Tuesday, December 15, 2009

[ZESTCaste] Dalit women more humiliated when raped: Study


Dalit women more humiliated when raped: Study

NEW DELHI: Dalit women who have suffered caste rapes were subjected to more humiliation than other women similarly assaulted, says a first of its kind research study detailing the psychological trauma of women raped. 

When Dalit women are assaulted, offenders use foul language vilifying the woman verbally, says the survey, invariably calling them prostitutes. "The feeling of being dehumanized, of having been demeaned is far greater for Dalit women," says clinical psychologist Rajat Mitra, who led the study conducted by NGO Swanchetan that works with victims of sexual assault. Mitra notes that in any other rape, the victim is not called a 'prostitute'

Titled 'A research study on sexual assault', it was done through detailed interviews of victims identified by state-level NGOs and government homes as well as by inviting victims to take part in the survey via posters and radio announcements. Of the 122 identified, 66 women agreed to the interview. The questionnaire's themes were identified and built on basis of data collected over the last 10 years and conducted in the last two. The respondents were across 12 states: Delhi, Meghalaya, Assam, Karnataka, Tripura, Maharashtra, UP, West Bengal, Andhra Pradesh, Jammu & Kashmir, Bihar and Gujarat. Being a first of its kind, interviewers too were thoroughly sensitized to the demands of the survey, says Mitra. Mean and standard deviation for each psychological parameter was calculated; t-test and Duncan's mean test used for comparative analyses. 

The comparative study between Dalits and non-Dalits showed that Dalits felt anguish to a greater degree of intensity. They often see rape as "something ordained" by virtue of a double disadvantage: being Dalit and woman. "Whenever a Dalit woman is raped, it gets connected to all other sufferings and discriminations. Dalits being in a disadvantaged position and there's no resilience, no bouncing back," says Mitra.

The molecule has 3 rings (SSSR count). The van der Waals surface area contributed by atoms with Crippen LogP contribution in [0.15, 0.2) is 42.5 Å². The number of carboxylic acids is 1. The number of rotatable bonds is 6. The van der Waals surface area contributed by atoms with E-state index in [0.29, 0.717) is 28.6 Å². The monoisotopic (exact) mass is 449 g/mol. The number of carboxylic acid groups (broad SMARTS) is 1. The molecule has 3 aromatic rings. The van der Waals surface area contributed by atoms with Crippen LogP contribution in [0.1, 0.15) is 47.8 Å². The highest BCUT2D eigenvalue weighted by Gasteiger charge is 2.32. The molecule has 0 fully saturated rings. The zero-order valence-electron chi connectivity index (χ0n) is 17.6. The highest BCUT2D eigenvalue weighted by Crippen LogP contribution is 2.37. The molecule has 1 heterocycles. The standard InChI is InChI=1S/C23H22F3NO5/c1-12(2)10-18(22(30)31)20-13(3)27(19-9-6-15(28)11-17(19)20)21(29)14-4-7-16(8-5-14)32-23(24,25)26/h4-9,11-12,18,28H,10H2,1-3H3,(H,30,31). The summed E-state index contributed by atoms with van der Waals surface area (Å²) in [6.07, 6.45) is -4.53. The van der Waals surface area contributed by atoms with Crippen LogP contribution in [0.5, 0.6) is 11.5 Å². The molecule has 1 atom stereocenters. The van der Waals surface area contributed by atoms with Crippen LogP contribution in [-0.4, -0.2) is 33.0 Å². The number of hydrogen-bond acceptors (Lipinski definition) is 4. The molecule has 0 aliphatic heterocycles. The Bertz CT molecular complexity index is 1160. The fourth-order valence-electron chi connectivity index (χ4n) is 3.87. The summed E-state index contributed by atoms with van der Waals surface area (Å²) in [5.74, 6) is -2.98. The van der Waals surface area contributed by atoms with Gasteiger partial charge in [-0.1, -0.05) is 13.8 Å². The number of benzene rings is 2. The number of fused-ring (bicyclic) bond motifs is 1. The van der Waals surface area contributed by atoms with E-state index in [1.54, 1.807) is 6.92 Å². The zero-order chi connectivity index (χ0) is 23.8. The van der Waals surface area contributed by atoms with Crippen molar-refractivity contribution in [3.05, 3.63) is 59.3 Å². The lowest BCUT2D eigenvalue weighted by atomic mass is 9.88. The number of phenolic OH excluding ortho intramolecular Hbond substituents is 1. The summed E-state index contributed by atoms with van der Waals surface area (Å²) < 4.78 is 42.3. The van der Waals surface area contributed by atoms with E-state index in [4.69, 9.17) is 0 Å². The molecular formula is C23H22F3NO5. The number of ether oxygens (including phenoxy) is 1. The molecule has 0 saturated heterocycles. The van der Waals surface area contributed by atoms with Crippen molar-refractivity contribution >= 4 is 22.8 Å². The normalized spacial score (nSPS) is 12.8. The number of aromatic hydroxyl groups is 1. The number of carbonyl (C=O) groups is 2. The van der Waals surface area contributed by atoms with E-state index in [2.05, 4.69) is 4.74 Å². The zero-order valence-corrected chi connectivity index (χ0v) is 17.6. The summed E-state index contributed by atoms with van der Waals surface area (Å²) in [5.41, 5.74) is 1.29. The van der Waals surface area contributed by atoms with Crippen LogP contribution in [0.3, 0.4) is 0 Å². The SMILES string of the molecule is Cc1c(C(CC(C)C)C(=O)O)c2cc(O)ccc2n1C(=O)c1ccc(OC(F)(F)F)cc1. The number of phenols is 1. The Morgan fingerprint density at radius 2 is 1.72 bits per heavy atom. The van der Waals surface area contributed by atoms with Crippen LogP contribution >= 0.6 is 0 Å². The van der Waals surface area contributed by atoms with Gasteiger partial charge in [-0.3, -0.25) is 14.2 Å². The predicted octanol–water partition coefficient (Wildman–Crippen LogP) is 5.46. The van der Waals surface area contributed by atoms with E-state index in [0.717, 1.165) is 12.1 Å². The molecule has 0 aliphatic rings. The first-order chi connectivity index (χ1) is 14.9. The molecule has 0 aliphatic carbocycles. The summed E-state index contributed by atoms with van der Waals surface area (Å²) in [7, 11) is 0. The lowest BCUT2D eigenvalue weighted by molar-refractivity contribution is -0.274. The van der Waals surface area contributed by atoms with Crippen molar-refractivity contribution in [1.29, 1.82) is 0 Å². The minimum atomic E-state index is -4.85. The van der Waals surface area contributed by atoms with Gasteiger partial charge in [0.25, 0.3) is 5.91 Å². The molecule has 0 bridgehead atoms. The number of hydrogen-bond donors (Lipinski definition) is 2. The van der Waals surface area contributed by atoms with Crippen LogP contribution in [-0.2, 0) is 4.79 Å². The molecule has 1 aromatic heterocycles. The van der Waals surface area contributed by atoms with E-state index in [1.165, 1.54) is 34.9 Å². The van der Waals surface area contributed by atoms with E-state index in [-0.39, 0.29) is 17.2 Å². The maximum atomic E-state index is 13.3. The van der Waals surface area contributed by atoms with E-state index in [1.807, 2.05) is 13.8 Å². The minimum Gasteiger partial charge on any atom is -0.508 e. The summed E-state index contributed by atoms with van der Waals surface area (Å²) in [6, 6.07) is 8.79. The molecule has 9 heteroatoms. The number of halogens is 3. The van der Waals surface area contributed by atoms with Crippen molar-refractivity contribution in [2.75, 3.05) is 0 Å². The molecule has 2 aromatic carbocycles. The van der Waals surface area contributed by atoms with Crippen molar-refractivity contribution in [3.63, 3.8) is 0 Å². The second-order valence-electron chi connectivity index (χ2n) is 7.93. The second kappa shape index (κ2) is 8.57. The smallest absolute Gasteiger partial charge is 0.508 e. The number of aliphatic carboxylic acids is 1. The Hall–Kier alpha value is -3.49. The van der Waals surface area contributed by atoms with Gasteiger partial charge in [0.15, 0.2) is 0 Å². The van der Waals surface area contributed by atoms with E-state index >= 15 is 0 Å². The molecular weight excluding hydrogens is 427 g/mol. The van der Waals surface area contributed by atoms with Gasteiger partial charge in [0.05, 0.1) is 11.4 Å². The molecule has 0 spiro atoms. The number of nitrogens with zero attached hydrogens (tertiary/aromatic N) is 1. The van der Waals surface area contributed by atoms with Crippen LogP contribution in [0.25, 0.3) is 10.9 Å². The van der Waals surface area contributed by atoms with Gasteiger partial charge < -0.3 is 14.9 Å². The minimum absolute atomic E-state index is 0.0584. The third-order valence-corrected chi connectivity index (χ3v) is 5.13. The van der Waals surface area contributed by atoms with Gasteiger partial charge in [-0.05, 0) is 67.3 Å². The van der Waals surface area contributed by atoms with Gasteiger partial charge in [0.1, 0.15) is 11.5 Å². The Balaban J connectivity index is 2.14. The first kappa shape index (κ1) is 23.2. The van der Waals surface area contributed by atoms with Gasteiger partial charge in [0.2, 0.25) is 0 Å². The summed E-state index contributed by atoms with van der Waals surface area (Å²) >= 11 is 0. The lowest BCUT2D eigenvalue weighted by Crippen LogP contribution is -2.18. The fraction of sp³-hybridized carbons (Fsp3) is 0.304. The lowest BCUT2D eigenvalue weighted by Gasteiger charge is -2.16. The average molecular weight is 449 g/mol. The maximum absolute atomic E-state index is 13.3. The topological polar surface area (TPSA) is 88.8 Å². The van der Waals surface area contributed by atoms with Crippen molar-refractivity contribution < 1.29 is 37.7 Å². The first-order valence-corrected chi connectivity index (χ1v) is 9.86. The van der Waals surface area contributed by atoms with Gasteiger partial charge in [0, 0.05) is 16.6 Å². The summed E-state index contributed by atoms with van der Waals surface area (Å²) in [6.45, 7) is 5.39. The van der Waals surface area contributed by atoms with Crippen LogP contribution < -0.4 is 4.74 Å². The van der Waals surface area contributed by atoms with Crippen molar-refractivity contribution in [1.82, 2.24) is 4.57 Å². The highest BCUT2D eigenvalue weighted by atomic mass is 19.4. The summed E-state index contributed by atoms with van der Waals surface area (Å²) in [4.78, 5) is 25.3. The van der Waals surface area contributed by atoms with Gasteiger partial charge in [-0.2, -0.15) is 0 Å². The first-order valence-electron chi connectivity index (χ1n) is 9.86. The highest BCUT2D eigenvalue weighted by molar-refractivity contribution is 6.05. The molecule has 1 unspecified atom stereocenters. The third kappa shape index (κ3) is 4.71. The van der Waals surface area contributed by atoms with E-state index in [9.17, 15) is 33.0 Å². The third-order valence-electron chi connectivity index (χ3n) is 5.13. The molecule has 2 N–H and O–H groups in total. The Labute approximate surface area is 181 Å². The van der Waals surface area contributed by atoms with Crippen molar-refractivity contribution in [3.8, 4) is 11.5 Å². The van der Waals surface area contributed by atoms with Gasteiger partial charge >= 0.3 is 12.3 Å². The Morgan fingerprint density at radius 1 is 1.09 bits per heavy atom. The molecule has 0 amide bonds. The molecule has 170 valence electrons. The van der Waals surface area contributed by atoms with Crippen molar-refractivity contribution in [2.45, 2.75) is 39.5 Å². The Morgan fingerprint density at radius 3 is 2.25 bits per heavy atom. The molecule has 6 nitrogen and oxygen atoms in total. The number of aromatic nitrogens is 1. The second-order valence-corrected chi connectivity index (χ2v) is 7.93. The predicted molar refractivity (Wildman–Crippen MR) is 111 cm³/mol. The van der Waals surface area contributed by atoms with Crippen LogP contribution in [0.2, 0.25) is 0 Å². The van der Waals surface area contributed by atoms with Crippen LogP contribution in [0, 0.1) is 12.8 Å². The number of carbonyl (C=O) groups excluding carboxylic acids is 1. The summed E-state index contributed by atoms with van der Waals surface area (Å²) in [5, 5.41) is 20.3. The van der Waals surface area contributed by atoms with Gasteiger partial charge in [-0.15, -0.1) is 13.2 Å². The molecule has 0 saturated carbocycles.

"The women shared that during the attack, the men seemed to have more pleasure in humiliating their origins and background," adds Mitra. The report details their almost-ritualistic ostracism after the rape where older Dalit women also attempt to explain rape as "tradition". 

In a qualitative assessment, the report says girls are almost prepared to expect assault. It says, "Allusions to rape by upper castes begin to appear in subtle conversations and often inflate their anxiety and depressive symptoms that begin to mark (rape) as inevitable in the mind of young Dalit girls." It is extremely important, says Mitra, for a different rehabilitation policy for Dalit women with special training for mental health professionals, judiciary and police sensitizing them to the caste angle. 

The Swanchetan study records trauma on two broad themes: 'mehsoos hona' and 'halat' which include parameters of flashbacks, humiliation, hopelessness, shame, betrayal, loss of meaning, dehumanization, feelings of rage and distrust among a host of psychological measures. The severity and frequency of flashbacks ("My mind gets flooded with violent, unusual images that I can't stop") was measurably much greater for Dalit women. In fact, they notched higher trauma levels on every factor studied except for 'despair' and feeling betrayed. This, concludes Mitra, also demonstrates how rape for Dalits, is an inter-generational trauma and not restricted to a one-time event. 

The study assumes special significance with the UN Human Rights Council in Geneva mooting that caste-based discrimination be recognized as a human rights violation. "When discriminatory attacks are systematic and avenues for redressal are non-existent or ineffective, certainly caste violence is against human rights. To that end, international condemnation will have an impact in forcing the redressal machinery to work on caste crimes as a priority area," says social scientist Shyam Babu, fellow, Rajiv Gandhi Foundation. To that end, such a study proves a guide for action.

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